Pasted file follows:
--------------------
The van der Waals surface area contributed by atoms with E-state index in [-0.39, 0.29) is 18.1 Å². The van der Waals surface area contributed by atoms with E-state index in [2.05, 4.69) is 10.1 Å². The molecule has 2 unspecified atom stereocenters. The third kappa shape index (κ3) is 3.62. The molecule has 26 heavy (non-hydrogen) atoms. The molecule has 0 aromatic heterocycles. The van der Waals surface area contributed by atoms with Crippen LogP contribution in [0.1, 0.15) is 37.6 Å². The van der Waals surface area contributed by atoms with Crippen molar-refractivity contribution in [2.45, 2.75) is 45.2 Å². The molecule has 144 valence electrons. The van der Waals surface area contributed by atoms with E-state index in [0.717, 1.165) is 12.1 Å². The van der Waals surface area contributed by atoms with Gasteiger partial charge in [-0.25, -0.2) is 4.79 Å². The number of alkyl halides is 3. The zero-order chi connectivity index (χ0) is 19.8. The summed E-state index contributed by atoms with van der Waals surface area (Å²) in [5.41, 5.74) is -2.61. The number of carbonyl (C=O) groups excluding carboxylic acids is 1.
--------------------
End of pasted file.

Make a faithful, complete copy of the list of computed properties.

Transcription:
The van der Waals surface area contributed by atoms with E-state index in [-0.39, 0.29) is 18.1 Å². The van der Waals surface area contributed by atoms with E-state index in [2.05, 4.69) is 10.1 Å². The molecule has 2 unspecified atom stereocenters. The third kappa shape index (κ3) is 3.62. The molecule has 26 heavy (non-hydrogen) atoms. The molecule has 0 aromatic heterocycles. The van der Waals surface area contributed by atoms with Crippen LogP contribution in [0.1, 0.15) is 37.6 Å². The van der Waals surface area contributed by atoms with Crippen molar-refractivity contribution in [2.45, 2.75) is 45.2 Å². The molecule has 144 valence electrons. The van der Waals surface area contributed by atoms with E-state index in [0.717, 1.165) is 12.1 Å². The van der Waals surface area contributed by atoms with Gasteiger partial charge in [-0.25, -0.2) is 4.79 Å². The number of alkyl halides is 3. The zero-order chi connectivity index (χ0) is 19.8. The summed E-state index contributed by atoms with van der Waals surface area (Å²) in [5.41, 5.74) is -2.61. The number of carbonyl (C=O) groups excluding carboxylic acids is 1.